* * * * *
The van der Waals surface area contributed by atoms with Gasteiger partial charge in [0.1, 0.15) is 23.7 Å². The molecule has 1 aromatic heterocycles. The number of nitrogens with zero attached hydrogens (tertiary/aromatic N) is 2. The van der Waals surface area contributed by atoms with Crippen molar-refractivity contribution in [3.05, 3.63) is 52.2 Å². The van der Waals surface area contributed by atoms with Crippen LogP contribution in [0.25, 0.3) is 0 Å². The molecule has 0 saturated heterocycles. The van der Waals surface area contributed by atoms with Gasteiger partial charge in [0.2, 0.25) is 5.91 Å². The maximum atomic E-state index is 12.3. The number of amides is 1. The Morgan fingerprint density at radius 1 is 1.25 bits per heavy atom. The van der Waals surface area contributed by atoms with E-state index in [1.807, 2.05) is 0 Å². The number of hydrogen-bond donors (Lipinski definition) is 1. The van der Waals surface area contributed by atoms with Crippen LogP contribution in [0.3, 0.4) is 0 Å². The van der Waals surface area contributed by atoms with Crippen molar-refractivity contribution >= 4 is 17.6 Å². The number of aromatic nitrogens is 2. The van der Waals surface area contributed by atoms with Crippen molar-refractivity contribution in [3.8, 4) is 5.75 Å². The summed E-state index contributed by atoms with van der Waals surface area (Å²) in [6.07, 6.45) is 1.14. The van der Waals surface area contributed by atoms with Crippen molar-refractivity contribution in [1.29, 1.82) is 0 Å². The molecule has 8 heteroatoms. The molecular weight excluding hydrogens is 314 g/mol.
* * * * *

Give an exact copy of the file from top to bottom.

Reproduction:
The van der Waals surface area contributed by atoms with Gasteiger partial charge in [0.1, 0.15) is 23.7 Å². The molecule has 1 aromatic heterocycles. The number of nitrogens with zero attached hydrogens (tertiary/aromatic N) is 2. The van der Waals surface area contributed by atoms with Crippen molar-refractivity contribution in [3.05, 3.63) is 52.2 Å². The van der Waals surface area contributed by atoms with Crippen LogP contribution in [0.25, 0.3) is 0 Å². The molecule has 0 saturated heterocycles. The van der Waals surface area contributed by atoms with Gasteiger partial charge in [0.2, 0.25) is 5.91 Å². The maximum atomic E-state index is 12.3. The number of amides is 1. The Morgan fingerprint density at radius 1 is 1.25 bits per heavy atom. The van der Waals surface area contributed by atoms with E-state index in [1.807, 2.05) is 0 Å². The number of hydrogen-bond donors (Lipinski definition) is 1. The van der Waals surface area contributed by atoms with Crippen LogP contribution in [0.3, 0.4) is 0 Å². The van der Waals surface area contributed by atoms with Crippen molar-refractivity contribution >= 4 is 17.6 Å². The number of aromatic nitrogens is 2. The van der Waals surface area contributed by atoms with Crippen molar-refractivity contribution in [3.8, 4) is 5.75 Å². The summed E-state index contributed by atoms with van der Waals surface area (Å²) in [6.07, 6.45) is 1.14. The van der Waals surface area contributed by atoms with Crippen molar-refractivity contribution in [1.29, 1.82) is 0 Å². The molecule has 8 heteroatoms. The molecular weight excluding hydrogens is 314 g/mol.